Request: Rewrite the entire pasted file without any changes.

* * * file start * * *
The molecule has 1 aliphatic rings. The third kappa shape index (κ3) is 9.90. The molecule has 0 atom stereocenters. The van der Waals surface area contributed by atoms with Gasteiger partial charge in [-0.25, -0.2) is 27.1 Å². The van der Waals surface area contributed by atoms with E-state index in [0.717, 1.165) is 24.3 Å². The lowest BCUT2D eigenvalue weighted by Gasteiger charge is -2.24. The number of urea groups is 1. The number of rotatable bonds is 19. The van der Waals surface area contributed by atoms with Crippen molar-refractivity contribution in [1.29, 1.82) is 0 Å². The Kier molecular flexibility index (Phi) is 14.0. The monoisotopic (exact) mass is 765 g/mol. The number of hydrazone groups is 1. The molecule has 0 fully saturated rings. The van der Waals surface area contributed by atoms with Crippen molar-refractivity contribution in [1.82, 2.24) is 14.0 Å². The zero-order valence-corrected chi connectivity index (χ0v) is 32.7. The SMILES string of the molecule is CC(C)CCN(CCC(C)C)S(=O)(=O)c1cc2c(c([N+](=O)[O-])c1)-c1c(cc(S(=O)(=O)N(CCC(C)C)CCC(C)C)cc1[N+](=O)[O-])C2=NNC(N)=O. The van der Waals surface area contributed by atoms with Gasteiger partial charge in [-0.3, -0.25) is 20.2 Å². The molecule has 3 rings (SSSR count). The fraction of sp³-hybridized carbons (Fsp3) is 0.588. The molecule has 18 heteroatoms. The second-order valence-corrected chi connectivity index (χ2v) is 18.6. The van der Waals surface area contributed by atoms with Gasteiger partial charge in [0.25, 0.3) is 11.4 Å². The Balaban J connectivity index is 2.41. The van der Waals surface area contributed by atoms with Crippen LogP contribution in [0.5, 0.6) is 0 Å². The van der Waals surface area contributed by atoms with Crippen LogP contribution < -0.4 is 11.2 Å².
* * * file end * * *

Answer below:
The molecule has 1 aliphatic rings. The third kappa shape index (κ3) is 9.90. The molecule has 0 atom stereocenters. The van der Waals surface area contributed by atoms with Gasteiger partial charge in [-0.25, -0.2) is 27.1 Å². The van der Waals surface area contributed by atoms with E-state index in [0.717, 1.165) is 24.3 Å². The lowest BCUT2D eigenvalue weighted by Gasteiger charge is -2.24. The number of urea groups is 1. The number of rotatable bonds is 19. The van der Waals surface area contributed by atoms with Crippen molar-refractivity contribution in [1.29, 1.82) is 0 Å². The Kier molecular flexibility index (Phi) is 14.0. The monoisotopic (exact) mass is 765 g/mol. The number of hydrazone groups is 1. The molecule has 0 fully saturated rings. The van der Waals surface area contributed by atoms with Crippen molar-refractivity contribution in [1.82, 2.24) is 14.0 Å². The zero-order valence-corrected chi connectivity index (χ0v) is 32.7. The SMILES string of the molecule is CC(C)CCN(CCC(C)C)S(=O)(=O)c1cc2c(c([N+](=O)[O-])c1)-c1c(cc(S(=O)(=O)N(CCC(C)C)CCC(C)C)cc1[N+](=O)[O-])C2=NNC(N)=O. The van der Waals surface area contributed by atoms with Gasteiger partial charge in [-0.3, -0.25) is 20.2 Å². The molecule has 3 rings (SSSR count). The fraction of sp³-hybridized carbons (Fsp3) is 0.588. The molecule has 18 heteroatoms. The second-order valence-corrected chi connectivity index (χ2v) is 18.6. The van der Waals surface area contributed by atoms with Gasteiger partial charge in [0.25, 0.3) is 11.4 Å². The Balaban J connectivity index is 2.41. The van der Waals surface area contributed by atoms with Crippen LogP contribution in [0.5, 0.6) is 0 Å². The van der Waals surface area contributed by atoms with Crippen LogP contribution < -0.4 is 11.2 Å².